England are likely to play an unchanged side for the second Test match against Sri Lanka at Edgbaston, starting on Thursday.
Ian Bell is dropped from the Lord's XIII, with England never likely to play an extra batsman against an ordinary attack that badly needs the firepower of slinger Lasith Malinga.
His height at delivery is so low that New Zealand captain Stephen Fleming asked the umpires if they would change the colour of their red ties, so much in line with the stumps - and umpires - was the bowler's bowling arm.
Steve Harmison killed off any chance of selection with his performance for Durham in the rain-ruined match at Trent Bridge.
He bowled 15 overs in the first innings and then revealed he was sore and stiff as was to be expected after his first serious bowl since the second Test in India in mid-March.
He had a chance for a further bowl on Saturday but decided against it - maybe because he knew the selectors had already decided not to risk him in the first of two back-to-back Tests, and also because he can now play for his county tomorrow at Riverside in the four-day match against Sussex.
As chairman of selectors David Graveney says, "there is a big difference between being fit and being match-fit.
About time, too, because there have been too many instances in the past few years when England players have come back into the Test side when palpably not match-fit after injury. That applies to batsmen as well as bowlers, as Graveney confirmed in discussing the increasingly worrying situation concerning Michael Vaughan.
Unlike the Prime Minister, Graveney refused to become a hostage to fortune by naming a date when they would have to consider a long-term alternative captain, confining himself to: "I believe Michael is batting in nets again but we want to see him playing county cricket."
Net practice is one thing but there is no substitute for five or six consecutive two-hour sessions in the field.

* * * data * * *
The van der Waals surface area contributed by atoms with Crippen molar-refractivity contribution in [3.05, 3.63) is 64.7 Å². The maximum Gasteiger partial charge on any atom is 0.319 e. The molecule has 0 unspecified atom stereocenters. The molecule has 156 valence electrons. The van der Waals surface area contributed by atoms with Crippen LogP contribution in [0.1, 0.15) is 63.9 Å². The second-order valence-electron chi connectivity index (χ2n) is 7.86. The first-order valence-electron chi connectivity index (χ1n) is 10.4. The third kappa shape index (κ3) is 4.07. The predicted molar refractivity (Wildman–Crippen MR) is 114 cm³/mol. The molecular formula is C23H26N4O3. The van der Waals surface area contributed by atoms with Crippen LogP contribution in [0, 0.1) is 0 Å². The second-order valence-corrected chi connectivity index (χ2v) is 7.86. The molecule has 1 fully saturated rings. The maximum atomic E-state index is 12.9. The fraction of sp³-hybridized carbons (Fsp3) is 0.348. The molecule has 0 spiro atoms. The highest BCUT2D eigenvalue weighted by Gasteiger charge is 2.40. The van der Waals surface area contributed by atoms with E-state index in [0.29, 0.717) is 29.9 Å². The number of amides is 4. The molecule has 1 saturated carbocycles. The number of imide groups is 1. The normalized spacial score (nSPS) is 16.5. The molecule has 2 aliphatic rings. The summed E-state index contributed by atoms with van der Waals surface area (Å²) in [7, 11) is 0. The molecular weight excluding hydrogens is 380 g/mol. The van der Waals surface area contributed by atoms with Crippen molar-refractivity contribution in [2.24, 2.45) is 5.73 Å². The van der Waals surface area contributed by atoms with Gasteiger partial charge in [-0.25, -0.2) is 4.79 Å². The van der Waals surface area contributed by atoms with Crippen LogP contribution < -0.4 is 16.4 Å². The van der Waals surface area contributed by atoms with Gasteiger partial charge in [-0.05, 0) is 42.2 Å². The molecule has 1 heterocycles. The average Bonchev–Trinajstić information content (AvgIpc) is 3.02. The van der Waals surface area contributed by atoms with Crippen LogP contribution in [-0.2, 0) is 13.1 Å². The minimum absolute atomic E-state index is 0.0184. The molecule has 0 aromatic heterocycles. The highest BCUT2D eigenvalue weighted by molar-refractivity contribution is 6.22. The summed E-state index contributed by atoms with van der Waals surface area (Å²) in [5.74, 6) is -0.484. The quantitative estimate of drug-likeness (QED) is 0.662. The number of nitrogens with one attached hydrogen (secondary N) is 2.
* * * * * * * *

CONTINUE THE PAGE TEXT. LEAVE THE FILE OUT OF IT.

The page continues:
Former Wolves international half-back Bill Slater played second XI cricket for Warwickshire and played in May following a full winter for Wolves and England.
The Molineux men were renowned for their fitness regime, so there could be no fitter person in our Second XI, but Bill needed help to take his boots off after a full day in the field. Fitness and match fitness - point proved.
Overhead conditions will dictate selection on Thursday morning, with Jonathan Lewis, the Gloucestershire seamer, likely to be left out again. He was released on the first morning of the Lord's stalemate and continued his excellent form with five for 36 in his county's win over Northamptonshire.
Lewis is the most prolific English bowler in first-class cricket this summer with 24 wickets at a mere eight runs apiece.
Vaughan, aged 31, has not set a date for his return to action following a much-publicised knee injury but Graveney says reports that his international career may be over are 'not particularly helpful'.
"It is a bit like Wayne Rooney's fitness," he said. "One day he is not going to be at the World Cup, the next he is going to play the first game. The only person who knows about Michael Vaughan's knee is Michael Vaughan.
"I have even taken the policy of not ringing him every day to ask him how his knee is because he must have that conversation thousands and thousands of times.
"He is a crucial member of the team, an outstanding captain and we need him back when he is ready - and he will be the person that decides that.
"It would be impossible to give him complete freedom to get on with his rehabilitation because it is an on-going media story.
"But to say he is not going to play again is not particularly helpful. I have seen pictures of him batting in the nets and running so it is some way from the truth."